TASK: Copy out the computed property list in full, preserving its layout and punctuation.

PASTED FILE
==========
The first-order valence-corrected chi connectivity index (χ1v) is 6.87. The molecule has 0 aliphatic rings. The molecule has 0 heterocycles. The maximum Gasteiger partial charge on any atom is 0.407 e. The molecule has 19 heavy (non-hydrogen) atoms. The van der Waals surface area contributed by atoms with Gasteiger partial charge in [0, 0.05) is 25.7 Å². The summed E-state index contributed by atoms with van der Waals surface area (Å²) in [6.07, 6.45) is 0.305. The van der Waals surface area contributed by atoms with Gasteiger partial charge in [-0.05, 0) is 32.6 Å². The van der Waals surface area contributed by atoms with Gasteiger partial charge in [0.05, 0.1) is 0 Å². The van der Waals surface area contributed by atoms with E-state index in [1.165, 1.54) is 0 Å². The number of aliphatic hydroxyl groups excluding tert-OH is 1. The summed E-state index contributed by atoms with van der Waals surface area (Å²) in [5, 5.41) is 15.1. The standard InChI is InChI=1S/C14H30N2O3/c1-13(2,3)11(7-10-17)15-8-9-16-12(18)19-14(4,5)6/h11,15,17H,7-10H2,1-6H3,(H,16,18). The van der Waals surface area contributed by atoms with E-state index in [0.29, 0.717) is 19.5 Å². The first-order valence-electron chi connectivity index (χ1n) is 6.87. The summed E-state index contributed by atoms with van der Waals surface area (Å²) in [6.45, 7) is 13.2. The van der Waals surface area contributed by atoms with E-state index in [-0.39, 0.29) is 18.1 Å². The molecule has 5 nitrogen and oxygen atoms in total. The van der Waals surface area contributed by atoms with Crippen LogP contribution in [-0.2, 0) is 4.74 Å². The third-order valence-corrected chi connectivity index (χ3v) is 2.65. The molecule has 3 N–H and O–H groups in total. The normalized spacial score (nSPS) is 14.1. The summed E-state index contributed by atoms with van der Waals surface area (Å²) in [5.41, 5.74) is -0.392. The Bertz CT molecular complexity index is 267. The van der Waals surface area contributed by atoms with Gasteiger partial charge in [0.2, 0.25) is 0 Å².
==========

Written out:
The first-order valence-corrected chi connectivity index (χ1v) is 6.87. The molecule has 0 aliphatic rings. The molecule has 0 heterocycles. The maximum Gasteiger partial charge on any atom is 0.407 e. The molecule has 19 heavy (non-hydrogen) atoms. The van der Waals surface area contributed by atoms with Gasteiger partial charge in [0, 0.05) is 25.7 Å². The summed E-state index contributed by atoms with van der Waals surface area (Å²) in [6.07, 6.45) is 0.305. The van der Waals surface area contributed by atoms with Gasteiger partial charge in [-0.05, 0) is 32.6 Å². The van der Waals surface area contributed by atoms with Gasteiger partial charge in [0.05, 0.1) is 0 Å². The van der Waals surface area contributed by atoms with E-state index in [1.165, 1.54) is 0 Å². The number of aliphatic hydroxyl groups excluding tert-OH is 1. The summed E-state index contributed by atoms with van der Waals surface area (Å²) in [5, 5.41) is 15.1. The standard InChI is InChI=1S/C14H30N2O3/c1-13(2,3)11(7-10-17)15-8-9-16-12(18)19-14(4,5)6/h11,15,17H,7-10H2,1-6H3,(H,16,18). The van der Waals surface area contributed by atoms with E-state index in [0.29, 0.717) is 19.5 Å². The first-order valence-electron chi connectivity index (χ1n) is 6.87. The summed E-state index contributed by atoms with van der Waals surface area (Å²) in [6.45, 7) is 13.2. The van der Waals surface area contributed by atoms with E-state index in [-0.39, 0.29) is 18.1 Å². The molecule has 5 nitrogen and oxygen atoms in total. The van der Waals surface area contributed by atoms with Crippen LogP contribution in [-0.2, 0) is 4.74 Å². The third-order valence-corrected chi connectivity index (χ3v) is 2.65. The molecule has 3 N–H and O–H groups in total. The normalized spacial score (nSPS) is 14.1. The summed E-state index contributed by atoms with van der Waals surface area (Å²) in [5.41, 5.74) is -0.392. The Bertz CT molecular complexity index is 267. The van der Waals surface area contributed by atoms with Gasteiger partial charge in [0.2, 0.25) is 0 Å².